Breach notification goes beyond regulatory compliance. Its focus is on transparency, which has fundamentally altered how organizations approach privacy and data protection. Breach notification failures have resulted in reputational damage and attracted the attention of regulators.
Around the world, governments are getting on board with breach notification schemes
In Canada, an amendment to the Personal Information Protection and Electronic Documents Act (PIPEDA) is making its way through the regulatory process and includes breach notification obligations.
- European Union
In the EU, a breach notification regulation for the telecommunications industry will come into effect in 2011.
In addition, the EU’s review of the Data Protection Directive is expected to result in notification requirements for all EU member countries. Some EU countries are adding their own breach notification provisions. In the UK, for example, regulators are working on a law that will force organizations to publicly acknowledge any data breaches to regulators and to inform those affected.
In Asia, Japan is leading the way with breach notification requirements that have been in place for several years. Much like in the US, the expense associated with such breaches can lead to a significant number of direct and indirect expenses for organizations operating there.
As WikiLeaks shows, the “insider threat” is very real
Breach notification cannot be discussed without raising the concern of the “insider threat.” Individuals who are authorized to access and use information are increasingly found at the center of high-profile incidents.
Such misuse of information may be due either to lack of awareness or to malicious intent.
Training and awareness are key to addressing the unintended disclosure of information. Technical controls, such as tools for monitoring information traffic, can be of great help when addressing more malicious cases.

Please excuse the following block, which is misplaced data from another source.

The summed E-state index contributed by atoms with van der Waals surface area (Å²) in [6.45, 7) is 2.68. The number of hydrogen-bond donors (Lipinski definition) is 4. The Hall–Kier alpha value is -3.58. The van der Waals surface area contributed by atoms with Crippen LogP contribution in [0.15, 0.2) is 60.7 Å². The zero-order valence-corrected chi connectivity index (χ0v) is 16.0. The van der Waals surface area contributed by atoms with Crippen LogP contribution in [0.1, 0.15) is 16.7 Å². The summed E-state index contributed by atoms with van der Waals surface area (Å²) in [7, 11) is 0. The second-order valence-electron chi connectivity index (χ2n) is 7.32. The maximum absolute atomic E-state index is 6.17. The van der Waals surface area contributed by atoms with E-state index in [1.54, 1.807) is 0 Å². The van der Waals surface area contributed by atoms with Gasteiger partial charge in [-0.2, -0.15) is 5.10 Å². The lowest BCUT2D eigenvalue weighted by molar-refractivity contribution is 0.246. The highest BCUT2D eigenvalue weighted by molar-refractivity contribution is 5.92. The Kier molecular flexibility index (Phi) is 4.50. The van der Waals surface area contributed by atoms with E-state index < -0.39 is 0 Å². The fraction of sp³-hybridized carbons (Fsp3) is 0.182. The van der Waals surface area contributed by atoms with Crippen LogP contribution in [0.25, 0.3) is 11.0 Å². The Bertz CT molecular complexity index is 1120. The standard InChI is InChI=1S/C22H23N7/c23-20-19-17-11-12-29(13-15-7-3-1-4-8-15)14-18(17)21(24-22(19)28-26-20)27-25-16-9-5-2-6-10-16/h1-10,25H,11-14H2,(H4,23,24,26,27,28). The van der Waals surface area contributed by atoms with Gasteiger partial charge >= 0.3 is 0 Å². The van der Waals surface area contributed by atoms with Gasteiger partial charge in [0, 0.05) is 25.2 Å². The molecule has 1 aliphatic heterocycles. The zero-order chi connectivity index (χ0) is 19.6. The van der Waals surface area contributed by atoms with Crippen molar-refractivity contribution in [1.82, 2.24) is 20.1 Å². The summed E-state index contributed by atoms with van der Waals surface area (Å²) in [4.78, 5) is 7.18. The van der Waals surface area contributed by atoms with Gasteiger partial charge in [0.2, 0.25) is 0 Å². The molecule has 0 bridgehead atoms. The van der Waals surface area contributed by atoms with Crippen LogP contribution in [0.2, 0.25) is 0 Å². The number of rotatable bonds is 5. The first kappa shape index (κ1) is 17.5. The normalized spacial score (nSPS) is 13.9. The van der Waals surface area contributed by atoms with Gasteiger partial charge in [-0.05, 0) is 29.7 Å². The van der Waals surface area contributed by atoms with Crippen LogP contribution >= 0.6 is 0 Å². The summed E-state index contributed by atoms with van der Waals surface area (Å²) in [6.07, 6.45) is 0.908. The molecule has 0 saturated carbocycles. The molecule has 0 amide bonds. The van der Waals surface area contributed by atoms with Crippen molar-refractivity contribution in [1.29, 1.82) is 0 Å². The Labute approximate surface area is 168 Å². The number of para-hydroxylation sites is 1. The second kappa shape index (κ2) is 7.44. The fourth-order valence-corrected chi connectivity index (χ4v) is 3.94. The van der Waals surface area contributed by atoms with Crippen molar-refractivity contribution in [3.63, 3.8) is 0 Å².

Data loss prevention tools offer help in monitoring information traffic
Data loss prevention (DLP) tools can also help by monitoring unintentional or intentional data leaks from within the organization.
In 2011, we will continue to see the popularity of these tools increase as organizations look for a technical control to limit their breach exposure. However, it takes more than the purchase of a DLP tool to achieve effective monitoring of personal information to prevent loss.
Adopting these tools requires appropriate consideration of the policy that will guide the extent of the tool’s implementation (e.g., to stop a possible leak or just report it for a later investigation) as well as cross-functional leadership support and the necessary staf.ng to implement it.
|Three ways to stay on top of breach notification |
- Develop and implemented an incident response plan for handling breaches of personal information.
- Identify the relevant breach notification requirements in your industry and jurisdiction(s) of operation.
- Look into the adoption of a DLP tool or using DLP services to monitor your organization’s network for possible loss of personal information.
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